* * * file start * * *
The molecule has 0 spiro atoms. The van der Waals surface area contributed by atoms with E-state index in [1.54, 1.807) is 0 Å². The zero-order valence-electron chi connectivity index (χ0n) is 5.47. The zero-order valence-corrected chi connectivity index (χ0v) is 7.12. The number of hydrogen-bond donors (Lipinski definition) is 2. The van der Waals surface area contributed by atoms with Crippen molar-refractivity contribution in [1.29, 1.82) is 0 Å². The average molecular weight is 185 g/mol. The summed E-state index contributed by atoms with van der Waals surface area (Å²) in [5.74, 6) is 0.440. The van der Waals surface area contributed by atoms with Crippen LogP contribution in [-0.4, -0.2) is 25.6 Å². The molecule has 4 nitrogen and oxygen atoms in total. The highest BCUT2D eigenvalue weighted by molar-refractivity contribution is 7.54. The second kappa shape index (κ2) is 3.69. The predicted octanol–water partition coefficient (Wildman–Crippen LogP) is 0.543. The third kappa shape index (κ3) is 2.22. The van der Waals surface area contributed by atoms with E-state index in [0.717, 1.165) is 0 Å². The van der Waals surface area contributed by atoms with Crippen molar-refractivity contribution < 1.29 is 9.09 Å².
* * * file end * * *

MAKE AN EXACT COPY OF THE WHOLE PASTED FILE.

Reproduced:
The molecule has 0 spiro atoms. The van der Waals surface area contributed by atoms with E-state index in [1.54, 1.807) is 0 Å². The zero-order valence-electron chi connectivity index (χ0n) is 5.47. The zero-order valence-corrected chi connectivity index (χ0v) is 7.12. The number of hydrogen-bond donors (Lipinski definition) is 2. The van der Waals surface area contributed by atoms with Crippen molar-refractivity contribution in [1.29, 1.82) is 0 Å². The average molecular weight is 185 g/mol. The summed E-state index contributed by atoms with van der Waals surface area (Å²) in [5.74, 6) is 0.440. The van der Waals surface area contributed by atoms with Crippen LogP contribution in [-0.4, -0.2) is 25.6 Å². The molecule has 4 nitrogen and oxygen atoms in total. The highest BCUT2D eigenvalue weighted by molar-refractivity contribution is 7.54. The second kappa shape index (κ2) is 3.69. The predicted octanol–water partition coefficient (Wildman–Crippen LogP) is 0.543. The third kappa shape index (κ3) is 2.22. The van der Waals surface area contributed by atoms with E-state index in [0.717, 1.165) is 0 Å². The van der Waals surface area contributed by atoms with Crippen molar-refractivity contribution < 1.29 is 9.09 Å².